Saturday, December 11, 2010

Let me meditain you

WHEN FOX News reported the link between depression and chocolate consumption, I knew medical research had finally jumped the shark. Apparently, having more than 8.5 servings of chocolate a month indicates profound depression. Huh? By that definition, my husband and I should be on suicide watch. Color me psychic, but soon Cambridge will be wresting Kit Kats from vending machines and moving chocolate behind the pharmacy counter. Can a ballot question be far behind?

Our seemingly insatiable thirst for health programming, or "meditainment," has catapulted shows like "The Dr. Oz Show" and "The Doctors" to the top of the charts. But the content is often confusing. For example, "Dr. Oz" reports that an inseam measurement less than 29 inches indicates childhood malnutrition and possible organ damage. As a petite woman, I thought it indicated short parents and the need for a good tailor.

In recent years, Reservatrol has been labeled "the fountain of youth." And, according to Dr. Oz, you can get it from red wine. Wrong. Turns out wine hasn’t enough Reservatrol to matter, and I only look younger if my husband drinks it.

Sometimes the shifting research is gratifying. I’m delighted that green tea does not reduce cancer risk as previously thought. Imagine the "healthier than thou" Whole Foods shoppers learning green tea bags don’t prevent cancer but green shopping bags, containing lead, cause it!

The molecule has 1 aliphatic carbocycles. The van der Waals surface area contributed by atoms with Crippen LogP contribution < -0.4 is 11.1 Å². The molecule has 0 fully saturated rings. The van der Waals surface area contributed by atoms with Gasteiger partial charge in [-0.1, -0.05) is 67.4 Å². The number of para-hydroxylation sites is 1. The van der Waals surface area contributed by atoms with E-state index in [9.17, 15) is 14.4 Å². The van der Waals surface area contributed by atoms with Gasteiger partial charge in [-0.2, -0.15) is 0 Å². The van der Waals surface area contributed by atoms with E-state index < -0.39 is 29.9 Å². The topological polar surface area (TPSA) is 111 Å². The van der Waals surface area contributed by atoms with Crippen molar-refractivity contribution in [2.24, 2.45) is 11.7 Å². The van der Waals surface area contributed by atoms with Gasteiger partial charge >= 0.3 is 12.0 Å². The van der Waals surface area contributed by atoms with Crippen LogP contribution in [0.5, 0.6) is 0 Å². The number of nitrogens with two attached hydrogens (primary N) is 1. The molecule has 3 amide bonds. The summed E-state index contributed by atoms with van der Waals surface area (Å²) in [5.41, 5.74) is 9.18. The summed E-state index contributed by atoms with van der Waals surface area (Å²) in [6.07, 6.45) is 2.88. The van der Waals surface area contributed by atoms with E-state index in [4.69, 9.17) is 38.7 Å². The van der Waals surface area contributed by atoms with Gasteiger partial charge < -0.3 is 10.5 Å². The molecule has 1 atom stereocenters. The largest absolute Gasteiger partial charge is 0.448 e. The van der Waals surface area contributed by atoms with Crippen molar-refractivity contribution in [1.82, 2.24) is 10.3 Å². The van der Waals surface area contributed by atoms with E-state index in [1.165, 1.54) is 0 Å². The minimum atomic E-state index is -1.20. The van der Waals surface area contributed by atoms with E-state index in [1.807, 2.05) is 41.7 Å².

I recently heard that exercise works better on an empty stomach. Really? I generally down a meatloaf with a gallon of True Moo before a run. I find the cramping and nausea motivating. I’m surprised these researchers didn’t drown as children.

I’m sick of TV "sexperts." Like the specialist who recommends eating oats and beans for for "optimum performance." On what planet does excess fiber lead to connubial bliss?

And enough of the hype! Everything is billed as "shocking" or news that could "literally save your life!" Was anyone else shocked to learn that the best day to start a diet is Saturday? Shocking is the FBI catching Whitey Bulger or Sarah Palin looking up from grizzly wrestling to confess latent Democratic leanings. Starting a diet on Saturday? Nope. And everyone knows the best day to start a diet is tomorrow!

Have you heard about the "triangle of death," the dangerous area around the nose? Studies warn that exploration of nasal cavities can lead to fatal brain hemorrhaging. As a former kindergarten teacher, I can assure you that were this true, no child would make it to first grade.

But even if you avoid TV, radio, and magazines, there’s still Web MD, which makes everyone an armchair cardiologist and brain surgeon, happy to diagnose and treat your every symptom. I’m all for medical research and many of these broadcasts, articles, and websites contain helpful information. But it’s difficult to separate help from hype and a self-diagnosis can be a dangerous hobby. As everyone knows, the consumer who treats himself has a fool for a patient.


Banned food list has gone nuts in Australia

SCHOOLS have banned lunchbox staples such as egg, mayonnaise, Nutella, peanut butter, kiwi fruit and bananas to protect a handful of students with severe food allergies. Children are not allowed to share food and have to wash their hands and face after recess and lunch to prevent cross-contamination.